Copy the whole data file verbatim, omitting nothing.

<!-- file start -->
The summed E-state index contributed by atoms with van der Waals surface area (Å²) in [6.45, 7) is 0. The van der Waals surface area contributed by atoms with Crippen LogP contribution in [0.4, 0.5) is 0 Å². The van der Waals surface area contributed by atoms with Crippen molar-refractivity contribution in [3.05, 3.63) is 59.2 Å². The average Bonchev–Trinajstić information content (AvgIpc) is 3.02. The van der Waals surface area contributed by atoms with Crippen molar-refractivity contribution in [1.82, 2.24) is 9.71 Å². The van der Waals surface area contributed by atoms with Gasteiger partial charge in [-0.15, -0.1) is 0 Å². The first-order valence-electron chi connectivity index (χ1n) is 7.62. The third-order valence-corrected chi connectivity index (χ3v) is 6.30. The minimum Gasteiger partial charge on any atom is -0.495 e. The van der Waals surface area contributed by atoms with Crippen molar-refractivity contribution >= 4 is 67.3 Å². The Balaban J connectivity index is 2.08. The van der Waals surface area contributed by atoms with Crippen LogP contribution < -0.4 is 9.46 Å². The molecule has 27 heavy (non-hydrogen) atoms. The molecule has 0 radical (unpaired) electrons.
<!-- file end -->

The summed E-state index contributed by atoms with van der Waals surface area (Å²) in [6.45, 7) is 0. The van der Waals surface area contributed by atoms with Crippen LogP contribution in [0.4, 0.5) is 0 Å². The van der Waals surface area contributed by atoms with Crippen molar-refractivity contribution in [3.05, 3.63) is 59.2 Å². The average Bonchev–Trinajstić information content (AvgIpc) is 3.02. The van der Waals surface area contributed by atoms with Crippen molar-refractivity contribution in [1.82, 2.24) is 9.71 Å². The van der Waals surface area contributed by atoms with Gasteiger partial charge in [-0.15, -0.1) is 0 Å². The first-order valence-electron chi connectivity index (χ1n) is 7.62. The third-order valence-corrected chi connectivity index (χ3v) is 6.30. The minimum Gasteiger partial charge on any atom is -0.495 e. The van der Waals surface area contributed by atoms with Crippen molar-refractivity contribution >= 4 is 67.3 Å². The Balaban J connectivity index is 2.08. The van der Waals surface area contributed by atoms with Crippen LogP contribution < -0.4 is 9.46 Å². The molecule has 27 heavy (non-hydrogen) atoms. The molecule has 0 radical (unpaired) electrons.